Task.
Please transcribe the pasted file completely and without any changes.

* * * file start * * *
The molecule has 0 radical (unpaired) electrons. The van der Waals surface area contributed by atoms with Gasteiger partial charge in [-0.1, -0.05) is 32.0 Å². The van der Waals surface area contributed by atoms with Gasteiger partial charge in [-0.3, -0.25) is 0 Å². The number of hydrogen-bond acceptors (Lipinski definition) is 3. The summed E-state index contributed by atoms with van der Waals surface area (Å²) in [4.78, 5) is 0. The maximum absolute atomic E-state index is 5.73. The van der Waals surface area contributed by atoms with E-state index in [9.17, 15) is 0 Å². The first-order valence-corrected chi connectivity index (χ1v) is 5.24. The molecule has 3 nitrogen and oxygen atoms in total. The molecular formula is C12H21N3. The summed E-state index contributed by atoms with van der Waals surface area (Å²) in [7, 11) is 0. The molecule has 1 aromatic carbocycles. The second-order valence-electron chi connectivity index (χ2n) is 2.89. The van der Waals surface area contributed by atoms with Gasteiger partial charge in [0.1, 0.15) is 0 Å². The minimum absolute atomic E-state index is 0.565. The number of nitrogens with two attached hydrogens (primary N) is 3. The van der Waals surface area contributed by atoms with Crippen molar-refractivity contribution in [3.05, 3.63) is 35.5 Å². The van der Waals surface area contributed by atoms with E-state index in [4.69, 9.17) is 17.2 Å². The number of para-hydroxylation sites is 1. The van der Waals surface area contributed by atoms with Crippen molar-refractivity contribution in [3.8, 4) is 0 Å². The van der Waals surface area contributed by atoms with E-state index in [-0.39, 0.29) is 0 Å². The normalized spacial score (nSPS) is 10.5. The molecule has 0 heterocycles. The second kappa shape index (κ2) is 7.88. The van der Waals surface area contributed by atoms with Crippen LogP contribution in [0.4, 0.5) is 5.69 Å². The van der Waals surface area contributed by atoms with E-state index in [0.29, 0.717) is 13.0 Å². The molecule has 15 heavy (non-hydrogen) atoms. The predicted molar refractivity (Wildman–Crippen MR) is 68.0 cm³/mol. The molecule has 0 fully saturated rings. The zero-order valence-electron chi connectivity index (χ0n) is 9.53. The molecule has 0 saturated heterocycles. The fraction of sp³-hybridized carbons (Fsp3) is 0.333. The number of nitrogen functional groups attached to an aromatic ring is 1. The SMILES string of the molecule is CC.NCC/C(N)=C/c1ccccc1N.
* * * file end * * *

The molecule has 0 radical (unpaired) electrons. The van der Waals surface area contributed by atoms with Gasteiger partial charge in [-0.1, -0.05) is 32.0 Å². The van der Waals surface area contributed by atoms with Gasteiger partial charge in [-0.3, -0.25) is 0 Å². The number of hydrogen-bond acceptors (Lipinski definition) is 3. The summed E-state index contributed by atoms with van der Waals surface area (Å²) in [4.78, 5) is 0. The maximum absolute atomic E-state index is 5.73. The van der Waals surface area contributed by atoms with E-state index in [9.17, 15) is 0 Å². The first-order valence-corrected chi connectivity index (χ1v) is 5.24. The molecule has 3 nitrogen and oxygen atoms in total. The molecular formula is C12H21N3. The summed E-state index contributed by atoms with van der Waals surface area (Å²) in [7, 11) is 0. The molecule has 1 aromatic carbocycles. The second-order valence-electron chi connectivity index (χ2n) is 2.89. The van der Waals surface area contributed by atoms with Gasteiger partial charge in [0.1, 0.15) is 0 Å². The minimum absolute atomic E-state index is 0.565. The number of nitrogens with two attached hydrogens (primary N) is 3. The van der Waals surface area contributed by atoms with Crippen molar-refractivity contribution in [3.05, 3.63) is 35.5 Å². The van der Waals surface area contributed by atoms with E-state index in [4.69, 9.17) is 17.2 Å². The number of para-hydroxylation sites is 1. The van der Waals surface area contributed by atoms with Crippen molar-refractivity contribution in [3.8, 4) is 0 Å². The van der Waals surface area contributed by atoms with E-state index in [-0.39, 0.29) is 0 Å². The normalized spacial score (nSPS) is 10.5. The molecule has 0 heterocycles. The second kappa shape index (κ2) is 7.88. The van der Waals surface area contributed by atoms with Crippen LogP contribution in [0.4, 0.5) is 5.69 Å². The van der Waals surface area contributed by atoms with E-state index in [0.29, 0.717) is 13.0 Å². The molecule has 15 heavy (non-hydrogen) atoms. The predicted molar refractivity (Wildman–Crippen MR) is 68.0 cm³/mol. The molecule has 0 fully saturated rings. The zero-order valence-electron chi connectivity index (χ0n) is 9.53. The molecule has 0 saturated heterocycles. The fraction of sp³-hybridized carbons (Fsp3) is 0.333. The number of nitrogen functional groups attached to an aromatic ring is 1. The SMILES string of the molecule is CC.NCC/C(N)=C/c1ccccc1N.